Over the past year, Coca-Cola has experimented with bizarre, limited-time flavors and immersive online experiences. Now, it’s setting its sights on adding more varieties of cans, bottles and value packs to offer cash-strapped consumers more options — even if that ultimately means paying more for less.
“Package innovation takes a bigger role,” when shoppers are worried about spending, CEO James Quincey said Tuesday during an analyst call discussing third-quarter results. “We will be approaching ’23 with a broad innovation agenda, but with some slight weighting to packaging.”
For companies like Coke, offering more types of containers — particularly smaller ones — is a way to hold on to or draw in customers worried about spending, even as prices continue to increase.
“It’s about extending the price ladder,” Quincey said, “making sure the entry price point … becomes as low down in the price spectrum, the actual out-of-pocket, as possible.”
That’s especially important now, as Coca-Cola has seen consumers start to tighten their belts because of soaring prices.
Some shoppers have started to spend less at the grocery store. “Therefore, the price point becomes even more important than the price per liter,” Quincey said. “That’s absolutely what we’re pursuing.”
In other words, even though customers may end up paying more per liter when they buy small packages, some are willing to make that trade to get a lower price because they cannot afford the higher-priced item.
Coca-Cola has already been selling smaller containers and multi-packs with fewer cans. In the third quarter, the company introduced a value collection that offers customers products in a variety of sizes. Those items, available at some stores in the US, are “helping to retain and recruit more consumers while creating value for our customers,” Quincey said.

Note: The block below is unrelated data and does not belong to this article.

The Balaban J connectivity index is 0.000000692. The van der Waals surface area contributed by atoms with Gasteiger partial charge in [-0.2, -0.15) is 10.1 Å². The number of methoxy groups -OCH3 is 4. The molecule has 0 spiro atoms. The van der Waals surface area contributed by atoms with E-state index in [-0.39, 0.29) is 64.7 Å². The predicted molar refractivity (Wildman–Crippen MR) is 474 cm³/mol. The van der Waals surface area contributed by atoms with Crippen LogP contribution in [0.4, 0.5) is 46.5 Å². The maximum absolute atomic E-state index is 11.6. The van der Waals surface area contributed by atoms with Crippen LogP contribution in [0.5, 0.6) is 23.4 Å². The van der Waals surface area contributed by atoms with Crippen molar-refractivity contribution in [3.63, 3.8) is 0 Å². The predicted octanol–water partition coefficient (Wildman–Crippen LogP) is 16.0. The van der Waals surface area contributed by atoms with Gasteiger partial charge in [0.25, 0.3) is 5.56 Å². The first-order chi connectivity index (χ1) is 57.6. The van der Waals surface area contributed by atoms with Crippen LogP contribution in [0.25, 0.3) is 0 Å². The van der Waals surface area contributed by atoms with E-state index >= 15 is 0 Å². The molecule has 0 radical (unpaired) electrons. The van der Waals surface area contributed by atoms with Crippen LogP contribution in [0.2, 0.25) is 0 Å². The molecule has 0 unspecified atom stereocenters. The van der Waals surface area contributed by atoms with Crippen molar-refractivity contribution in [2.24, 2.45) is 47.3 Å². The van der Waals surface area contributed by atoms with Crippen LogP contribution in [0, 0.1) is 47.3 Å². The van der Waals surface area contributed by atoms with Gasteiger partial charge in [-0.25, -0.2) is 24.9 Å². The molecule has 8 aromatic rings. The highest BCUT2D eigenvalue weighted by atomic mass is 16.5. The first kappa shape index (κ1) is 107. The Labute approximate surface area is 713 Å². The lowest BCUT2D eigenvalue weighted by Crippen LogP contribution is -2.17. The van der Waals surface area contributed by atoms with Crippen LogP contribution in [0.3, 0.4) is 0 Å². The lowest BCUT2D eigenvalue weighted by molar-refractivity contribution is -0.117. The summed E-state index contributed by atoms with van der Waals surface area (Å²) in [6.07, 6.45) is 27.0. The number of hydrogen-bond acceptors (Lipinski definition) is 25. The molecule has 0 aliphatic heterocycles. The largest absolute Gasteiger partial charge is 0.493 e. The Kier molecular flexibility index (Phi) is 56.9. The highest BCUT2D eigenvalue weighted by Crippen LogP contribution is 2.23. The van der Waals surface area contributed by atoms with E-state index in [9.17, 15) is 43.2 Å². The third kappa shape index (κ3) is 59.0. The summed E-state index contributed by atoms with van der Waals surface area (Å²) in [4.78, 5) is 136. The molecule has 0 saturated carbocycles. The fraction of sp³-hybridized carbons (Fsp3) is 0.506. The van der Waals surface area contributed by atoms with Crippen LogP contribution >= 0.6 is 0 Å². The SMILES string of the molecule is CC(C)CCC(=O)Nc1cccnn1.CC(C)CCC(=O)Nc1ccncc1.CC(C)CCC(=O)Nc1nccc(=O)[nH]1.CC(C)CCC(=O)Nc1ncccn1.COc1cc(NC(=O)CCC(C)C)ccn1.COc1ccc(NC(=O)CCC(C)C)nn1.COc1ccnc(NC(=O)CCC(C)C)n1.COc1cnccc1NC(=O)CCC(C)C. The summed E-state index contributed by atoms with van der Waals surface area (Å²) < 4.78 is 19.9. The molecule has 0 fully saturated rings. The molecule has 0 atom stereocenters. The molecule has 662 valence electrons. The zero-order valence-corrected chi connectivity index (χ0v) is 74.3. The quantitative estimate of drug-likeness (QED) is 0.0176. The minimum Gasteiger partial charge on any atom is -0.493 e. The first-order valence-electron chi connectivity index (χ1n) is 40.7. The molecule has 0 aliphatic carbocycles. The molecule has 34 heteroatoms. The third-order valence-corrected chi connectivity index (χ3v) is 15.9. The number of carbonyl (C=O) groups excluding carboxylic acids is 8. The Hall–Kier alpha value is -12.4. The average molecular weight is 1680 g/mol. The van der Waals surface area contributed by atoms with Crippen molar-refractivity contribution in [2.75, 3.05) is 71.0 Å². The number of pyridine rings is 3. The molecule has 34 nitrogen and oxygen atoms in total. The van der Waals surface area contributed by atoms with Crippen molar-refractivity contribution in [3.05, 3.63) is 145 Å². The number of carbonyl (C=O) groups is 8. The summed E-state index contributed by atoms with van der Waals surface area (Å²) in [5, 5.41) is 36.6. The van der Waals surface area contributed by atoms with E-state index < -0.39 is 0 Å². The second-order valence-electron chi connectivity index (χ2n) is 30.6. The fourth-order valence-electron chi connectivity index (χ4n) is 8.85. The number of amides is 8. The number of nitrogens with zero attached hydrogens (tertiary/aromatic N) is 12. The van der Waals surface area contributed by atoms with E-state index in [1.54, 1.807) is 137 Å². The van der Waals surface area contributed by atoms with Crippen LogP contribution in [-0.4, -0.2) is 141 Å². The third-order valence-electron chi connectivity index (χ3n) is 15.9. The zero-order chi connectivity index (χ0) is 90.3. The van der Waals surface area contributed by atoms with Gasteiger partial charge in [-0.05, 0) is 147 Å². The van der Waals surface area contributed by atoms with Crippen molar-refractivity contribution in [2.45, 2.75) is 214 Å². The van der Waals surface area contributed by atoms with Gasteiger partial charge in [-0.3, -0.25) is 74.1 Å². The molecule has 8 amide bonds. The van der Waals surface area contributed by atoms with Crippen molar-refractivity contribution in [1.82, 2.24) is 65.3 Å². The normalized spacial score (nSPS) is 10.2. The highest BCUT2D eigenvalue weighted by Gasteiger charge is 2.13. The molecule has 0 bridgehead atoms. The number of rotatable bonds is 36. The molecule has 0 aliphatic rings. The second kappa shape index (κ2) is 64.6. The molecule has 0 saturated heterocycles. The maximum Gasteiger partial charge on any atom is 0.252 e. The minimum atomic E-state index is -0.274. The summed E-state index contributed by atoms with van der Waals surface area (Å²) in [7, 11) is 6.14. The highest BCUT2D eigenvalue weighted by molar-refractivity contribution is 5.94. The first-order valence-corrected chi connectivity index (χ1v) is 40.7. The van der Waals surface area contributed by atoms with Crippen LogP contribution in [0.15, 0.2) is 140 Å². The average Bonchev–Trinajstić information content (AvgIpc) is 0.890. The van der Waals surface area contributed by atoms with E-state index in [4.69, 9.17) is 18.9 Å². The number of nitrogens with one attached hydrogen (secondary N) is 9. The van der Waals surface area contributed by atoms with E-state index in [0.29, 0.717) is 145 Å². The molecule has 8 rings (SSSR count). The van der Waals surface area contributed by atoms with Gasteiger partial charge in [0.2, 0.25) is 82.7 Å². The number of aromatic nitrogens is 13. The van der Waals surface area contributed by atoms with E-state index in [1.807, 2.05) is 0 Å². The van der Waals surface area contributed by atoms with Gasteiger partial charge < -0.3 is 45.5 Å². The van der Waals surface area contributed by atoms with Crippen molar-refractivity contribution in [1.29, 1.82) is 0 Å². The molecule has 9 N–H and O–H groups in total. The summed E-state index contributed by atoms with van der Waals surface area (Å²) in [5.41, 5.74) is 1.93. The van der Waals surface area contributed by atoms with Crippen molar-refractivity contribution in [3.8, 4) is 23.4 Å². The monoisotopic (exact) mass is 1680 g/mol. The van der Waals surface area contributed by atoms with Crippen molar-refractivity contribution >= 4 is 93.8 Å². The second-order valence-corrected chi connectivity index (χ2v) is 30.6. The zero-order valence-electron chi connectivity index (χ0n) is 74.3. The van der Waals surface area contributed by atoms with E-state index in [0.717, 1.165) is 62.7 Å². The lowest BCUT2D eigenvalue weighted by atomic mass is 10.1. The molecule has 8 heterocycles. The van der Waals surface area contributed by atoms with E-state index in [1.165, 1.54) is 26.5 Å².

The CEO also pointed to returnable containers as another way of lowering costs, because consumers get some money back for returned bottles and cans.
Earlier this year, the company announced a goal to sell at least a quarter of all of its beverages worldwide in refillable or returnable containers by 2030. (Coca-Cola also recently announced a change to the look of Sprite bottles, ditching its signature green for clear plastic, which is easier to recycle.)
Those strategies could help offset the impact of higher prices on consumers. The company expects inflation and volatility in the commodities market to affect its own costs, and is likely to continue to raise prices.
“There’s going to be above normal input costs,” Quincey said on CNBC’s Squawk on the Street. “So we are expecting pricing to be ahead of normal next year on top of what’s happened this year. ”
The company is eyeing other changes as well, including adding “more premium options for those that still have plenty of disposable income,” Quincey said during the analyst call.
And it plans to continue to bolster Coke Zero Sugar, a growth driver, with more marketing and other innovations.
So far, Coca-Cola’s pricing and innovation strategy appears to be working. In the third quarter, the company’s net revenues jumped 10% to $1.1 billion.